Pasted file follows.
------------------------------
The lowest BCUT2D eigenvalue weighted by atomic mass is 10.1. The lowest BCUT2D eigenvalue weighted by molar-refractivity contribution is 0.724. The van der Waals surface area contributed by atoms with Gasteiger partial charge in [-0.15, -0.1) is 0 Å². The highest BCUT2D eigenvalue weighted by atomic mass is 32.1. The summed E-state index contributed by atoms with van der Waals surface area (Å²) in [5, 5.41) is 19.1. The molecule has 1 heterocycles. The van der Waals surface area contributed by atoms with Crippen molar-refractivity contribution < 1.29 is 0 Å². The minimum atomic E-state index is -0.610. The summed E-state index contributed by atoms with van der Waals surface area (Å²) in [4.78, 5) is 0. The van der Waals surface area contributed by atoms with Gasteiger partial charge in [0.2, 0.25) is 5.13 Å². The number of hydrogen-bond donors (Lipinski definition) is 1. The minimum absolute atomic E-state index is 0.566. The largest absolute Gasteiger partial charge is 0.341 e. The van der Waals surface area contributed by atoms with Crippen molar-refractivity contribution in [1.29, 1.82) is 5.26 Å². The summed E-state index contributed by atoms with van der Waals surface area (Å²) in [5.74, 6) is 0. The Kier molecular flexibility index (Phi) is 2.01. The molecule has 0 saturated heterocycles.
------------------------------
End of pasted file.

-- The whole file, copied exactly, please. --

The lowest BCUT2D eigenvalue weighted by atomic mass is 10.1. The lowest BCUT2D eigenvalue weighted by molar-refractivity contribution is 0.724. The van der Waals surface area contributed by atoms with Gasteiger partial charge in [-0.15, -0.1) is 0 Å². The highest BCUT2D eigenvalue weighted by atomic mass is 32.1. The summed E-state index contributed by atoms with van der Waals surface area (Å²) in [5, 5.41) is 19.1. The molecule has 1 heterocycles. The van der Waals surface area contributed by atoms with Crippen molar-refractivity contribution < 1.29 is 0 Å². The minimum atomic E-state index is -0.610. The summed E-state index contributed by atoms with van der Waals surface area (Å²) in [4.78, 5) is 0. The van der Waals surface area contributed by atoms with Gasteiger partial charge in [0.2, 0.25) is 5.13 Å². The number of hydrogen-bond donors (Lipinski definition) is 1. The minimum absolute atomic E-state index is 0.566. The largest absolute Gasteiger partial charge is 0.341 e. The van der Waals surface area contributed by atoms with Crippen molar-refractivity contribution in [1.29, 1.82) is 5.26 Å². The summed E-state index contributed by atoms with van der Waals surface area (Å²) in [5.74, 6) is 0. The Kier molecular flexibility index (Phi) is 2.01. The molecule has 0 saturated heterocycles.